Select Page

Paint booth packages are often purchased with integral axial exhaust fans. The exhaust fans come with an estimated pressure loss, which may not be application-specific because the booth (s) location is not always determined at the time of order. Most Original equipment manufacturers (OEM) package booth suppliers select fans on airflow (CFM) and don’t consider pressure loss or noise levels. This project review offers an example of attenuation of excessive noise from three identical paint booths that are used by a manufacturer of damper control products.

Industrial plants have the risk of generating high levels of noise when operating. Long exposure can cause numerous issues for workers. In this case, the owner was concerned about his worker’s exposure to excessive noise levels because when subjected to high sound levels, health issues such as permanent hearing loss may result.

The client purchased three packaged paint booth systems. Each booth exhausted 8,000 CFM from their assigned assembly line. All booths included identical tube axial fans for ventilation. The design intent was to duct the booth exhaust air up through the roof and outside.

Fan Inlet Silencers on Paint Booth Exhaust Fans

Fan inlet silencers on paint booth exhaust fans

Following the system installation, the customer was extremely concerned about the noise emitted as an individual paint booth was recorded at 95 dBA. When decibels are in harmony with adjacent fans, they increase the total dBA by three. With an understanding of synchronous noise, the estimated noise levels with three fans operating simultaneously were projected to be about 101 dBA. OEMs are not specialists in ventilation criteria like noise, airflow, static pressure, etc. As a result, these variables are often overlooked in packaged systems, causing issues like the one explained above. The end user approached SysTech for alternatives to address the needed noise attenuation.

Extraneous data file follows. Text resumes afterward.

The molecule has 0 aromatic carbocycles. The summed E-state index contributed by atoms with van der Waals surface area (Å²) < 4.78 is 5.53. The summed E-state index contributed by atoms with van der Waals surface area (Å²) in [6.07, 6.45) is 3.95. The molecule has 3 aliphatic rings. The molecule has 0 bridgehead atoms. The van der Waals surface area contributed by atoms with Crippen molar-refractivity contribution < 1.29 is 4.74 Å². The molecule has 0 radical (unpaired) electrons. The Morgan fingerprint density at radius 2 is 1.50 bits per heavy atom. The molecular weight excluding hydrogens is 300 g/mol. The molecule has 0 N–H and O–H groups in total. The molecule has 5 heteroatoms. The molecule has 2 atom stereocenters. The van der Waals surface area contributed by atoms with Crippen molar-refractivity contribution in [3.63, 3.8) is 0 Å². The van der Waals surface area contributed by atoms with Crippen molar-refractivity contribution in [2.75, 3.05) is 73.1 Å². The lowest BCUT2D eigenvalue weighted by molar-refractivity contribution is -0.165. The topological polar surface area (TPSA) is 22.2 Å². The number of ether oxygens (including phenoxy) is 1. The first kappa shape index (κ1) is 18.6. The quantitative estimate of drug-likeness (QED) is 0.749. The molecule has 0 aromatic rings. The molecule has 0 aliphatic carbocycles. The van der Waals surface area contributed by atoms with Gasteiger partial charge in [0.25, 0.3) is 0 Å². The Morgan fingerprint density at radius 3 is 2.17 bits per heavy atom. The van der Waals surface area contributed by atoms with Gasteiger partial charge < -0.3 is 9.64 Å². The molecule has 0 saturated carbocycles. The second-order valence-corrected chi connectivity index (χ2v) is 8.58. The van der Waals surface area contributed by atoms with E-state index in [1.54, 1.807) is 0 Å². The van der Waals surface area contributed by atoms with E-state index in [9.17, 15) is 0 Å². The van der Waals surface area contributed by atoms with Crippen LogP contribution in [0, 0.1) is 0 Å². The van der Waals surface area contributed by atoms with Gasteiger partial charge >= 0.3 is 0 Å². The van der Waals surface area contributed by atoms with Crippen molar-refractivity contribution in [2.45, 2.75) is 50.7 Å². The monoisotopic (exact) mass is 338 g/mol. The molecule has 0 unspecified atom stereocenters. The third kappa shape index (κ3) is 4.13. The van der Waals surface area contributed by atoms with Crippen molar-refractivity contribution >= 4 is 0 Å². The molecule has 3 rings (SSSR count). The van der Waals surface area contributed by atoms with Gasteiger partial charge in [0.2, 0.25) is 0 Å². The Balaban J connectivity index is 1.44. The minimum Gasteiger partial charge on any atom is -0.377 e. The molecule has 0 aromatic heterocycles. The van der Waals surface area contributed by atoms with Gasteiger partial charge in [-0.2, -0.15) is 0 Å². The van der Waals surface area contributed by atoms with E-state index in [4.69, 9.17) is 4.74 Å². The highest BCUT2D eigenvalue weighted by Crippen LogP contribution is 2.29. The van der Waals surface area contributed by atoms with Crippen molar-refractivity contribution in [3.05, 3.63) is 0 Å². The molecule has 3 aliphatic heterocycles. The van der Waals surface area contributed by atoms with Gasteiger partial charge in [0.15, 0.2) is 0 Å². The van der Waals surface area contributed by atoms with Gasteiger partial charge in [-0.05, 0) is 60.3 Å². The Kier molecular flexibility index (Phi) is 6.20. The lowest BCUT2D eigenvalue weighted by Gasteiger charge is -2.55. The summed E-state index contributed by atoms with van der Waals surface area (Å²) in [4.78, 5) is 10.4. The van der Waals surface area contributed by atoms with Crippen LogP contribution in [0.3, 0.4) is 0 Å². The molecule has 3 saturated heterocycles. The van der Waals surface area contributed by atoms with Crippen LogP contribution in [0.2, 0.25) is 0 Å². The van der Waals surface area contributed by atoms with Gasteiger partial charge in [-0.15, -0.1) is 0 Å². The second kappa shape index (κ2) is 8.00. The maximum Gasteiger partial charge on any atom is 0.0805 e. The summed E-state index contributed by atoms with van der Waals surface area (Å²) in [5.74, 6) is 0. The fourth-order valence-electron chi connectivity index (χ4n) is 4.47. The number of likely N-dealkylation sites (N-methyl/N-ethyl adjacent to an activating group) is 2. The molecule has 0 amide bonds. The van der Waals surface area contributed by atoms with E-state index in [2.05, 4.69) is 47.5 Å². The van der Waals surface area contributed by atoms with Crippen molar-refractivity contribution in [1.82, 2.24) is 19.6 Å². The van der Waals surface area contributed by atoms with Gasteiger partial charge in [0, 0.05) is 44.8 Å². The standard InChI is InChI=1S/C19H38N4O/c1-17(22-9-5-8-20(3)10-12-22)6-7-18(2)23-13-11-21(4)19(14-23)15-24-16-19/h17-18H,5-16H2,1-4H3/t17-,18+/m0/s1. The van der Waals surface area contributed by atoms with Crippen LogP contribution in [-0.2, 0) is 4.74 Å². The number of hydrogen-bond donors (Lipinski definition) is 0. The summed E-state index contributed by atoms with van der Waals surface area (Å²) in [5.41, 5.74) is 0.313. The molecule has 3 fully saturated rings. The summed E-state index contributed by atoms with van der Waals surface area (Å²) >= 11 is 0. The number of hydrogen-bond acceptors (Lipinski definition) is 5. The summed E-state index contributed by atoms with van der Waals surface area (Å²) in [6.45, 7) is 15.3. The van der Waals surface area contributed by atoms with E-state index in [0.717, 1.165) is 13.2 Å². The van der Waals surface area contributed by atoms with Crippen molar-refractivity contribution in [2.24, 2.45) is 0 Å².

Of the options discussed, most would have been “band-aid” solutions to the noise issues experienced. The typical solutions for the noise issue would be new fans or fan silencers. The end-user hesitated to purchase new fans because of the current fan issue, so inlet silencers were the solution. The silencers were sized based on the true fan noise and the customer’s noise requirements of 70 dBA at 10’ from the booth opening. To meet the criteria, we constructed a 72” long and 40” in diameter silencer that fulfilled the end user’s requirements.

The silencer installation project was a success, mostly because the parts on this order were rapid-build and shipped in 2 weeks. Because the booths were already installed, this quick shipment allowed the plant to get the booths back up and running in a timeline that did not heavily impact workflow.

A recent follow-up visit, to the site to ensure working order showed decreased dBA and high customer satisfaction. They could not believe how quiet it was. The new sound reading was between 65 and 70 dBA per booth. An exact reading was not possible as the outside plant noise was louder than the fans, skewing the readings.


Pin It on Pinterest

Call Now Button